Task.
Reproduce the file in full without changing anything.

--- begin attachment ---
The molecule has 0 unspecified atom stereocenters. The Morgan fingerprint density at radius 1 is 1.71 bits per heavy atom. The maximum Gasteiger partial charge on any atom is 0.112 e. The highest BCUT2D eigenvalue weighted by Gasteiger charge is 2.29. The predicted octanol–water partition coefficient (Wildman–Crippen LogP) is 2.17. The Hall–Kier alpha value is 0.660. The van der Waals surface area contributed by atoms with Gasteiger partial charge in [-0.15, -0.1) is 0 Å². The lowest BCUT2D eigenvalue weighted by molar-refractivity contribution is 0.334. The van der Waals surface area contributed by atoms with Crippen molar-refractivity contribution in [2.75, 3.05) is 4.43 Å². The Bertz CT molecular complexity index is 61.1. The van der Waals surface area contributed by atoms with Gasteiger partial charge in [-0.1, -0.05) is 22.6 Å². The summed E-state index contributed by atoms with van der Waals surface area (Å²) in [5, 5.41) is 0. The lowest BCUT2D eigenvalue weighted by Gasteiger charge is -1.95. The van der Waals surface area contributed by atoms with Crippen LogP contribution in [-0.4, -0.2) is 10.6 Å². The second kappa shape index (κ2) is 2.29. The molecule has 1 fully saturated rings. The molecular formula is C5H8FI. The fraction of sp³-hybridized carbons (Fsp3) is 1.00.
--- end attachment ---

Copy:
The molecule has 0 unspecified atom stereocenters. The Morgan fingerprint density at radius 1 is 1.71 bits per heavy atom. The maximum Gasteiger partial charge on any atom is 0.112 e. The highest BCUT2D eigenvalue weighted by Gasteiger charge is 2.29. The predicted octanol–water partition coefficient (Wildman–Crippen LogP) is 2.17. The Hall–Kier alpha value is 0.660. The van der Waals surface area contributed by atoms with Gasteiger partial charge in [-0.15, -0.1) is 0 Å². The lowest BCUT2D eigenvalue weighted by molar-refractivity contribution is 0.334. The van der Waals surface area contributed by atoms with Crippen molar-refractivity contribution in [2.75, 3.05) is 4.43 Å². The Bertz CT molecular complexity index is 61.1. The van der Waals surface area contributed by atoms with Gasteiger partial charge in [-0.1, -0.05) is 22.6 Å². The summed E-state index contributed by atoms with van der Waals surface area (Å²) in [5, 5.41) is 0. The lowest BCUT2D eigenvalue weighted by Gasteiger charge is -1.95. The van der Waals surface area contributed by atoms with Crippen LogP contribution in [-0.4, -0.2) is 10.6 Å². The second kappa shape index (κ2) is 2.29. The molecule has 1 fully saturated rings. The molecular formula is C5H8FI. The fraction of sp³-hybridized carbons (Fsp3) is 1.00.